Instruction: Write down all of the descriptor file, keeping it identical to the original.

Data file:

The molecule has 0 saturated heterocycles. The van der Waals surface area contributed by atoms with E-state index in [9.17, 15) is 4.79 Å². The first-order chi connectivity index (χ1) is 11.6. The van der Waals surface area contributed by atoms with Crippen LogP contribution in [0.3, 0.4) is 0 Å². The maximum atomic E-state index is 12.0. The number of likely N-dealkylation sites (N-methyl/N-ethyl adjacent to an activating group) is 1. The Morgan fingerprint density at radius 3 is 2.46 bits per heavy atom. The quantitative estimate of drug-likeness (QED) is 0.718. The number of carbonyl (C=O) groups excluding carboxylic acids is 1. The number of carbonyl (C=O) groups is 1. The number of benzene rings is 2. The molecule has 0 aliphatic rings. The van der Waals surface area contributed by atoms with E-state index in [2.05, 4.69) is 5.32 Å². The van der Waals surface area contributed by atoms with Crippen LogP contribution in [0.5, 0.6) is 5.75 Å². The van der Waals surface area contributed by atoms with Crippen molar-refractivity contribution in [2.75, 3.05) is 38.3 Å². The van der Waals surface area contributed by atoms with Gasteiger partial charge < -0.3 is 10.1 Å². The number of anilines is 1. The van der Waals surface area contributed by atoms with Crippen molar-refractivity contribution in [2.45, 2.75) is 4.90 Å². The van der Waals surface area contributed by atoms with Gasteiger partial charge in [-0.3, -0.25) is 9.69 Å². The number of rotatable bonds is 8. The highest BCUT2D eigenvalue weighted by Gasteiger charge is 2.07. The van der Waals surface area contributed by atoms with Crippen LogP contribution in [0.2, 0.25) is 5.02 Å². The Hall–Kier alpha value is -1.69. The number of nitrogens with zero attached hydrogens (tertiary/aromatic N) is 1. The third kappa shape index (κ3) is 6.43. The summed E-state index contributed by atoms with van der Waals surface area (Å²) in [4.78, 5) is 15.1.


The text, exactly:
The molecule has 0 saturated heterocycles. The van der Waals surface area contributed by atoms with E-state index in [9.17, 15) is 4.79 Å². The first-order chi connectivity index (χ1) is 11.6. The van der Waals surface area contributed by atoms with Crippen LogP contribution in [0.3, 0.4) is 0 Å². The maximum atomic E-state index is 12.0. The number of likely N-dealkylation sites (N-methyl/N-ethyl adjacent to an activating group) is 1. The Morgan fingerprint density at radius 3 is 2.46 bits per heavy atom. The quantitative estimate of drug-likeness (QED) is 0.718. The number of carbonyl (C=O) groups excluding carboxylic acids is 1. The number of carbonyl (C=O) groups is 1. The number of benzene rings is 2. The molecule has 0 aliphatic rings. The van der Waals surface area contributed by atoms with E-state index in [2.05, 4.69) is 5.32 Å². The van der Waals surface area contributed by atoms with Crippen LogP contribution in [0.5, 0.6) is 5.75 Å². The van der Waals surface area contributed by atoms with Crippen molar-refractivity contribution in [2.75, 3.05) is 38.3 Å². The van der Waals surface area contributed by atoms with Gasteiger partial charge < -0.3 is 10.1 Å². The number of anilines is 1. The van der Waals surface area contributed by atoms with Crippen molar-refractivity contribution in [2.45, 2.75) is 4.90 Å². The van der Waals surface area contributed by atoms with Gasteiger partial charge in [-0.3, -0.25) is 9.69 Å². The number of rotatable bonds is 8. The highest BCUT2D eigenvalue weighted by Gasteiger charge is 2.07. The van der Waals surface area contributed by atoms with Crippen LogP contribution in [0.2, 0.25) is 5.02 Å². The Hall–Kier alpha value is -1.69. The number of nitrogens with zero attached hydrogens (tertiary/aromatic N) is 1. The third kappa shape index (κ3) is 6.43. The summed E-state index contributed by atoms with van der Waals surface area (Å²) in [4.78, 5) is 15.1.